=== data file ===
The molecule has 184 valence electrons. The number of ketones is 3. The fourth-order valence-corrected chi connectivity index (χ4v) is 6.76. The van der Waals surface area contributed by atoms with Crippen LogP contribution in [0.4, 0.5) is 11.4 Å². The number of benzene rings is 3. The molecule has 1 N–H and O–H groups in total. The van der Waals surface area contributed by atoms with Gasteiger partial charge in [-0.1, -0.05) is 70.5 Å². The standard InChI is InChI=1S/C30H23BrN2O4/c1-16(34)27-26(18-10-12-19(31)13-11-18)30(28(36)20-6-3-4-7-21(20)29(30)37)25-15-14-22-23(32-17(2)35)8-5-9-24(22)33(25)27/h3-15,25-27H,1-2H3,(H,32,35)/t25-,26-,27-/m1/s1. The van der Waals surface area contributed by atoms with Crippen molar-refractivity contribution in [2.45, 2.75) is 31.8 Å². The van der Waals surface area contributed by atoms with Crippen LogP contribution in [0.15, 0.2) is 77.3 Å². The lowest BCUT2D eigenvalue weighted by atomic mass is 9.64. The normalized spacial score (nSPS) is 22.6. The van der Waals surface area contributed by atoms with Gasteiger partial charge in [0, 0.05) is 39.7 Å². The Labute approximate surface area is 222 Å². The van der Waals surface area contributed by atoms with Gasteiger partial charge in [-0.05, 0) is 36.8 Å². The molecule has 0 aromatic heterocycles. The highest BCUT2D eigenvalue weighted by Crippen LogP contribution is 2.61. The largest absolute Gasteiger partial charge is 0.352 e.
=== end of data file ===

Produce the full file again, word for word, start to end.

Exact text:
The molecule has 184 valence electrons. The number of ketones is 3. The fourth-order valence-corrected chi connectivity index (χ4v) is 6.76. The van der Waals surface area contributed by atoms with Crippen LogP contribution in [0.4, 0.5) is 11.4 Å². The number of benzene rings is 3. The molecule has 1 N–H and O–H groups in total. The van der Waals surface area contributed by atoms with Gasteiger partial charge in [-0.1, -0.05) is 70.5 Å². The standard InChI is InChI=1S/C30H23BrN2O4/c1-16(34)27-26(18-10-12-19(31)13-11-18)30(28(36)20-6-3-4-7-21(20)29(30)37)25-15-14-22-23(32-17(2)35)8-5-9-24(22)33(25)27/h3-15,25-27H,1-2H3,(H,32,35)/t25-,26-,27-/m1/s1. The van der Waals surface area contributed by atoms with Crippen molar-refractivity contribution in [2.45, 2.75) is 31.8 Å². The van der Waals surface area contributed by atoms with Crippen LogP contribution in [0.15, 0.2) is 77.3 Å². The lowest BCUT2D eigenvalue weighted by atomic mass is 9.64. The normalized spacial score (nSPS) is 22.6. The van der Waals surface area contributed by atoms with Gasteiger partial charge in [0, 0.05) is 39.7 Å². The Labute approximate surface area is 222 Å². The van der Waals surface area contributed by atoms with Gasteiger partial charge in [-0.05, 0) is 36.8 Å². The molecule has 0 aromatic heterocycles. The highest BCUT2D eigenvalue weighted by Crippen LogP contribution is 2.61. The largest absolute Gasteiger partial charge is 0.352 e.